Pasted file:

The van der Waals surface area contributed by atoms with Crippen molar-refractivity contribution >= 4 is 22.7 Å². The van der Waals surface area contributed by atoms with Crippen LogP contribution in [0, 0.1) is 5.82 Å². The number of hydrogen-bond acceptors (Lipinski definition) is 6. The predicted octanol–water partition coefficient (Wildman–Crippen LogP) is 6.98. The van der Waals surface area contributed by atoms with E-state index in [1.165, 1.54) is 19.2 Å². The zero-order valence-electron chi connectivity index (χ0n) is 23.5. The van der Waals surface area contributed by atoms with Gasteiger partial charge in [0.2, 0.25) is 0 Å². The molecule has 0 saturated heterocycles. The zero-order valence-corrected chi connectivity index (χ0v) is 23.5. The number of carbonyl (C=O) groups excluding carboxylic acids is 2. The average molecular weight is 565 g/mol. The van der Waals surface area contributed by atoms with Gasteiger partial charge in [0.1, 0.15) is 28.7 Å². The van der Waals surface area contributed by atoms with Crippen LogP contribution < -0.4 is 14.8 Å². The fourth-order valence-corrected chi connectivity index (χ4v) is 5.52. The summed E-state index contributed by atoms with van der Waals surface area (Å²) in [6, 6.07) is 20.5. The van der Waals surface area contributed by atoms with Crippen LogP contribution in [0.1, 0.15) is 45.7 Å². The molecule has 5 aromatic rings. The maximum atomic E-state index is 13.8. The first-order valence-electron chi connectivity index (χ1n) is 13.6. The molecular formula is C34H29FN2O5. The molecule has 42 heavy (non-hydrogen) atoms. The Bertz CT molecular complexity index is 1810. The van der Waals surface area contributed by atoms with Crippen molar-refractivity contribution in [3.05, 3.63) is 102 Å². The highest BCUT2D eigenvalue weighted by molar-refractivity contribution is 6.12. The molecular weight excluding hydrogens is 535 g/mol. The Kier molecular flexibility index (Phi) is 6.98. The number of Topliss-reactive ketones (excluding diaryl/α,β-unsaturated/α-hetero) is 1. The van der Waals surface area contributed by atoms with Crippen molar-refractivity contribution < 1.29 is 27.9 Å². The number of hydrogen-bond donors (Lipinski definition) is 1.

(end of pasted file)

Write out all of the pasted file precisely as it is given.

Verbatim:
The van der Waals surface area contributed by atoms with Crippen molar-refractivity contribution >= 4 is 22.7 Å². The van der Waals surface area contributed by atoms with Crippen LogP contribution in [0, 0.1) is 5.82 Å². The number of hydrogen-bond acceptors (Lipinski definition) is 6. The predicted octanol–water partition coefficient (Wildman–Crippen LogP) is 6.98. The van der Waals surface area contributed by atoms with E-state index in [1.165, 1.54) is 19.2 Å². The zero-order valence-electron chi connectivity index (χ0n) is 23.5. The van der Waals surface area contributed by atoms with Gasteiger partial charge in [0.2, 0.25) is 0 Å². The molecule has 0 saturated heterocycles. The zero-order valence-corrected chi connectivity index (χ0v) is 23.5. The number of carbonyl (C=O) groups excluding carboxylic acids is 2. The average molecular weight is 565 g/mol. The van der Waals surface area contributed by atoms with Gasteiger partial charge in [0.1, 0.15) is 28.7 Å². The van der Waals surface area contributed by atoms with Crippen LogP contribution < -0.4 is 14.8 Å². The fourth-order valence-corrected chi connectivity index (χ4v) is 5.52. The summed E-state index contributed by atoms with van der Waals surface area (Å²) in [6, 6.07) is 20.5. The van der Waals surface area contributed by atoms with Crippen LogP contribution in [0.1, 0.15) is 45.7 Å². The molecule has 5 aromatic rings. The maximum atomic E-state index is 13.8. The first-order valence-electron chi connectivity index (χ1n) is 13.6. The molecular formula is C34H29FN2O5. The molecule has 42 heavy (non-hydrogen) atoms. The Bertz CT molecular complexity index is 1810. The van der Waals surface area contributed by atoms with Crippen molar-refractivity contribution in [3.05, 3.63) is 102 Å². The highest BCUT2D eigenvalue weighted by molar-refractivity contribution is 6.12. The molecular weight excluding hydrogens is 535 g/mol. The Kier molecular flexibility index (Phi) is 6.98. The number of Topliss-reactive ketones (excluding diaryl/α,β-unsaturated/α-hetero) is 1. The van der Waals surface area contributed by atoms with Crippen molar-refractivity contribution < 1.29 is 27.9 Å². The number of hydrogen-bond donors (Lipinski definition) is 1.